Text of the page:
A prosthetic contact lens is a painted or colored contact lens that can be a soft or hard lens. The purpose of the prosthetic contact lens is to cover the eye and improve the appearance of the eye following an injury or development of an eye condition. These contact lenses are not generally designed to improve the vision in the eye but are needed to improve the appearance of the eye and match the other eye. Conditions like corneal scars, iris abnormalities, and many others can lead to an eye that is visually deficient and has an abnormal appearance. In these cases, a prosthetic contact lens may be the best option to both reduce any asymmetry between the eyes and improve the overall cosmetics of the eyes.
Types of Prosthetic Contact Lenses
Any type of contact lens can be used as a prosthetic contact lens. This includes soft contact lenses, hard contact lenses, and scleral contact lenses.
Depending on the reason for needing the prosthetic contact lens, each type of lens may be beneficial in different situations.
Soft contact lenses can be painted and used as a prosthetic contact lenses in conditions that have a normal front surface of the eye but damage within the eye (such as iris abnormalities).
Hard contact lenses are often used when there is a small amount of abnormality in the shape of the front of the eye. These lenses can be painted or completely opaque.
Scleral contact lenses are much larger than either the soft or hard contact lenses and will vault over the front of the eye to mask any large abnormalities. These types of lenses are frequently painted and used as a prosthetic contact lenses in cases where the cornea is severely damaged or has been removed.
Dr. Woo's Thoughts on Edge Lift and Scleral Lenses
Edge lift with scleral lenses can be hard to see.
Even after seeing thousands of scleral lens patients, it is still difficult for me to spot it sometimes. Edge lift occurs when the edge of the scleral lens is too flat, resulting in the edge lifting off the eye.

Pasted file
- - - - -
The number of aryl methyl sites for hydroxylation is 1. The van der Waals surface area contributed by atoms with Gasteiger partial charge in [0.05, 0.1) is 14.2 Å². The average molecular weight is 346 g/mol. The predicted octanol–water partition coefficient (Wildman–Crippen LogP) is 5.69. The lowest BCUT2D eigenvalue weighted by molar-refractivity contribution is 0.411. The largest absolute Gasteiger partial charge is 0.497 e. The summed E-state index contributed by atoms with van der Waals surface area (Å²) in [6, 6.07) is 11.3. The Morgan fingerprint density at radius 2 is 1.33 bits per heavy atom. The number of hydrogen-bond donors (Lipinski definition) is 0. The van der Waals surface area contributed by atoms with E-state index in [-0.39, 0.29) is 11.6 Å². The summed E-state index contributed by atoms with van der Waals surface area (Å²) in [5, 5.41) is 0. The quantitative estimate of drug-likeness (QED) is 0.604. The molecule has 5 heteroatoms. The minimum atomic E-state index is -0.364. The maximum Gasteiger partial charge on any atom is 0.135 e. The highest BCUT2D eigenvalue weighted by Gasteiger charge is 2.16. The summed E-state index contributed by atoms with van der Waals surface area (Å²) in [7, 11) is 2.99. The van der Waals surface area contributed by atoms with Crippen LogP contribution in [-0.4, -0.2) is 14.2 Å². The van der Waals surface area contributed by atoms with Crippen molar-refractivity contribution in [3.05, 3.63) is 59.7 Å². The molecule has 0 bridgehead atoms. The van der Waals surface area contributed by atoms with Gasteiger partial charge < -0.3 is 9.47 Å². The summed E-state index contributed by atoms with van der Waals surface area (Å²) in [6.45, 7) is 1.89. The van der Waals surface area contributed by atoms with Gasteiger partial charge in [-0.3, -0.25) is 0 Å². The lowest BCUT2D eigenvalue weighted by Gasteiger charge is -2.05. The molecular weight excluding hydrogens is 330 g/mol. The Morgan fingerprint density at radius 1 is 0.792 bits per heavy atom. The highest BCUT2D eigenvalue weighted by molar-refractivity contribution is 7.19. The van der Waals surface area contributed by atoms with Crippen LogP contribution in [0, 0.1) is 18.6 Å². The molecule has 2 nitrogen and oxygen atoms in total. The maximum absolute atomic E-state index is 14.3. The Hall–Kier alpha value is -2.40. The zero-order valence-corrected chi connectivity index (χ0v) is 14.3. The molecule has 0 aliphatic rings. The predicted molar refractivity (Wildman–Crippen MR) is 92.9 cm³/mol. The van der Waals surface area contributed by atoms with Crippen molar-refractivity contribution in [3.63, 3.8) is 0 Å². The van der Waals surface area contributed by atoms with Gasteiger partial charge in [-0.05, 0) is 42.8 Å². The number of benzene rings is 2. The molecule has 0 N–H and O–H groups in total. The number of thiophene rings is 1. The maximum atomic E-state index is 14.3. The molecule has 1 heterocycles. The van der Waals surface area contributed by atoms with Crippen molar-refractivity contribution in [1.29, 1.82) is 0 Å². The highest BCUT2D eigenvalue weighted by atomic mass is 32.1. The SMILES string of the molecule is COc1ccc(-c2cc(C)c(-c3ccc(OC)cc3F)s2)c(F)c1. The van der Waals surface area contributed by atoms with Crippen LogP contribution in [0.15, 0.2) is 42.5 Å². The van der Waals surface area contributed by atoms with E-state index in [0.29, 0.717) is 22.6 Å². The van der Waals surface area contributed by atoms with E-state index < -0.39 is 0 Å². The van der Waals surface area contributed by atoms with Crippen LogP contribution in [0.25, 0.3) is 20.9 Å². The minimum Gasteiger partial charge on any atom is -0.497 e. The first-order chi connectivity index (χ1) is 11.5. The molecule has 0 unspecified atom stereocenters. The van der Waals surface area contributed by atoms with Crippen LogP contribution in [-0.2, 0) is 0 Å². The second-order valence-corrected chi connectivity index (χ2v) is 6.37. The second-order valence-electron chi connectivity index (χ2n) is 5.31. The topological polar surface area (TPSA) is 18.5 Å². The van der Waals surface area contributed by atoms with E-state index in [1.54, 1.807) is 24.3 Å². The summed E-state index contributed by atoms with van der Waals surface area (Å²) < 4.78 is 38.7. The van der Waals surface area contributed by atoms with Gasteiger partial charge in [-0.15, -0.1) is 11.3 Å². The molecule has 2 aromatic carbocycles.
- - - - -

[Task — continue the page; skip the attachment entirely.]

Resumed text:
An analogy would be like putting a paper plate onto a basketball. The edge of the plate will lift off because the shape does not match the contours of the basketball. In this video, you can see that there is a small shadow at the edge of the scleral lens in the temporal area.
This very small shadow is hard to identify, but we were lucky to catch it today. With the OCT image, you can see the edge of the lens is slightly lifted off of the conjunctiva, which was resulting in the shadow that we see in the slit lamp.
When edge lift is present, patients often complain that their lens is uncomfortable. If the edge lift is excessive you will see the lens actually move when they blink and the patient will state discomfort. You might also see a bubble come into the lens if the edge lift is severe enough.
Luckily, edge lift is very easy to fix. By simple steeping the edge in the affected area, you can resolve this issue.
Contact the lab to help, they will know what to do!
Benefits of Prosthetic Contact lenses
A prosthetic contact lens has the major benefit of improving the outward appearance of an eye that may appear damaged or distorted.
However, beyond cosmetic improvements, prosthetic contact lenses can also be used to limit the amount of light that reaches an eye that cannot see well. This can be beneficial if the poor-seeing eye has pain from light, is causing glare or distorted vision, or is causing double vision.
Prosthetic contact lenses can also help maintain the health of the front of the eye if the eye has been damaged.
If the cornea is damaged and unable to regulate itself or if the tear system is not functioning, a prosthetic contact lens can be used to maintain a stable tear film and the health of the front of the eye.
Fitting a Prosthetic Contact Lens
A prosthetic contact lens will require a special fitting and will need to be customized for each individual.
Because these lenses can be customized, it may take longer to fit and for the lens to arrive after ordering.
Usually, your eye doctor will be able to fit you with a prosthetic contact lens or will refer you to a doctor who specializes in contact lens fittings.